with powder and soaked with blood; covered him well, and tied up the

team. Then he went to the house, and got the old rifle that had killed

Indians and buffalo alike, and went quickly through the grove to

the garden. He was a methodical man, and he was counted slow, but

nevertheless he reached the scene not much behind the others. Wally was

trying to send his mother to the house with Evadna, and neither would

go. Miss Georgie was standing near Good Indian, watching Stanley with

her lips pressed together.



It is doubtful if Good Indian realized what the others were doing. He

had gone straight past the line of stakes to where Stanley was sitting

with his back against the lightning-stricken apricot tree. Stanley was

smoking a cigarette as if he had heard nothing of the excitement, but

his rifle was resting upon his knee in such a manner that he had but to

lift it and take aim. The three others were upon their own claims, and

they, also, seemed unobtrusively ready for whatever might be going to

happen.



Good Indian appraised the situation with a quick glance as he came up,

but he did not slacken his pace until he was within ten feet of Stanley.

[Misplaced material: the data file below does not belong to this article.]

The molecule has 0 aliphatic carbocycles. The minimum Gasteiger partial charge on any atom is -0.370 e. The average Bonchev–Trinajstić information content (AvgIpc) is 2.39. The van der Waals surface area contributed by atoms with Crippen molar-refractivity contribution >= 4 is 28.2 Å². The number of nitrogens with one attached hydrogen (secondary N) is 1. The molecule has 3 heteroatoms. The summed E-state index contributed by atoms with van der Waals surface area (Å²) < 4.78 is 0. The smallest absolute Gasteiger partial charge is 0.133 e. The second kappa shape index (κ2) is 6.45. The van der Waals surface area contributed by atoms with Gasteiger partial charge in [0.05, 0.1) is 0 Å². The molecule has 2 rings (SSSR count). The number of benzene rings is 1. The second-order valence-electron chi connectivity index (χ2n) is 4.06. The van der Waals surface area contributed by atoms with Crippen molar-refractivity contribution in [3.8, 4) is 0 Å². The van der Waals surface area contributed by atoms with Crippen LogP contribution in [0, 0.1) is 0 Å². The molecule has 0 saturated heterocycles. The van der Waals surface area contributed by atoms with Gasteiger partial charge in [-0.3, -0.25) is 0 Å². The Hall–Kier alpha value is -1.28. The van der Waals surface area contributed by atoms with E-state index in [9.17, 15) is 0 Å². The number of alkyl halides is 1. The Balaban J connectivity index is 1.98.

"You're across the dead line, m' son," said Stanley, with lazy

significance. "And you, too," he added, flickering a glance at Miss

Georgie.



"The dead line," said Good Indian coolly, "is beyond the Point o' Rocks.

I'd like to see you on the other side by sundown."



Stanley looked him over, from the crown of his gray hat to the tips of

his riding-boots, and laughed when his eyes came back to Good Indian's

face. But the laugh died out rather suddenly at what he saw there.



"Got the papers for that?" he asked calmly. But his jaw had squared.



"I've got something better than papers. Your boss is dead. I shot him

just now. He's lying back there by the stable." Good Indian tilted

his head backward, without taking his eyes from Stanley's face--and

Stanley's right hand, too, perhaps. "If you don't want the same

medicine, I'd advise you to quit."



Stanley's jaw dropped, but it was surprise which slackened the muscles.



"You--shot--"



"Baumberger. I said it."



"You'll hang for that," Stanley stated impersonally, without moving.



Good Indian smiled, but it only made his face more ominous.



"Well, they can't hang a man more than once. I'll see this ranch cleaned